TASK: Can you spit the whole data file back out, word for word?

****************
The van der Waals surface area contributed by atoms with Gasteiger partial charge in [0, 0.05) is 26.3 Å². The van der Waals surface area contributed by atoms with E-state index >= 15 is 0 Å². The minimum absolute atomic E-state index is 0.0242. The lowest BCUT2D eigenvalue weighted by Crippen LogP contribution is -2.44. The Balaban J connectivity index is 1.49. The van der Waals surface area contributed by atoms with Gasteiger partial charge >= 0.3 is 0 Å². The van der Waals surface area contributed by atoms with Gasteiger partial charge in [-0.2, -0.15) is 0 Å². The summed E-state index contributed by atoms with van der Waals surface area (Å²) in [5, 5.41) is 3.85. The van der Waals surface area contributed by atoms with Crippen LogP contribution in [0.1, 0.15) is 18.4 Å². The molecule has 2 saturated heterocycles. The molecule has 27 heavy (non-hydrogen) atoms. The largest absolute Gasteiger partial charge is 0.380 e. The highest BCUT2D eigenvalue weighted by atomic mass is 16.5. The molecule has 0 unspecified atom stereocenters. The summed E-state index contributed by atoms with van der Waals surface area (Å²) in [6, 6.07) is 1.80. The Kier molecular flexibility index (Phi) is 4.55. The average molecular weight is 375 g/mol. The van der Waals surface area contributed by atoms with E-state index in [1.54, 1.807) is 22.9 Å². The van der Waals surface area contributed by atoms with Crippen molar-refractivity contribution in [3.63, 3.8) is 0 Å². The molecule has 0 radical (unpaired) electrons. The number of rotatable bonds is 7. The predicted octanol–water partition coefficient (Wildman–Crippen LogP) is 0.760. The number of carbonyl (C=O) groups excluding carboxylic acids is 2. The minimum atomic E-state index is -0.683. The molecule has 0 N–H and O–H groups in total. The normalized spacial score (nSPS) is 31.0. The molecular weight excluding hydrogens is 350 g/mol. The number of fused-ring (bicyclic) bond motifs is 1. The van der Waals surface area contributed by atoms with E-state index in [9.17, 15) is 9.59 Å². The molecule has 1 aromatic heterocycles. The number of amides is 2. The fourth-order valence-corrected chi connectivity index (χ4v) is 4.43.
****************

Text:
The van der Waals surface area contributed by atoms with Gasteiger partial charge in [0, 0.05) is 26.3 Å². The van der Waals surface area contributed by atoms with E-state index >= 15 is 0 Å². The minimum absolute atomic E-state index is 0.0242. The lowest BCUT2D eigenvalue weighted by Crippen LogP contribution is -2.44. The Balaban J connectivity index is 1.49. The van der Waals surface area contributed by atoms with Gasteiger partial charge >= 0.3 is 0 Å². The van der Waals surface area contributed by atoms with Gasteiger partial charge in [-0.2, -0.15) is 0 Å². The summed E-state index contributed by atoms with van der Waals surface area (Å²) in [5, 5.41) is 3.85. The van der Waals surface area contributed by atoms with Crippen LogP contribution in [0.1, 0.15) is 18.4 Å². The molecule has 2 saturated heterocycles. The molecule has 27 heavy (non-hydrogen) atoms. The largest absolute Gasteiger partial charge is 0.380 e. The highest BCUT2D eigenvalue weighted by atomic mass is 16.5. The molecule has 0 unspecified atom stereocenters. The summed E-state index contributed by atoms with van der Waals surface area (Å²) in [6, 6.07) is 1.80. The Kier molecular flexibility index (Phi) is 4.55. The average molecular weight is 375 g/mol. The van der Waals surface area contributed by atoms with E-state index in [1.54, 1.807) is 22.9 Å². The van der Waals surface area contributed by atoms with Crippen molar-refractivity contribution in [3.63, 3.8) is 0 Å². The molecule has 0 radical (unpaired) electrons. The number of rotatable bonds is 7. The predicted octanol–water partition coefficient (Wildman–Crippen LogP) is 0.760. The number of carbonyl (C=O) groups excluding carboxylic acids is 2. The minimum atomic E-state index is -0.683. The molecule has 0 N–H and O–H groups in total. The normalized spacial score (nSPS) is 31.0. The molecular weight excluding hydrogens is 350 g/mol. The number of fused-ring (bicyclic) bond motifs is 1. The van der Waals surface area contributed by atoms with E-state index in [9.17, 15) is 9.59 Å². The molecule has 1 aromatic heterocycles. The number of amides is 2. The fourth-order valence-corrected chi connectivity index (χ4v) is 4.43.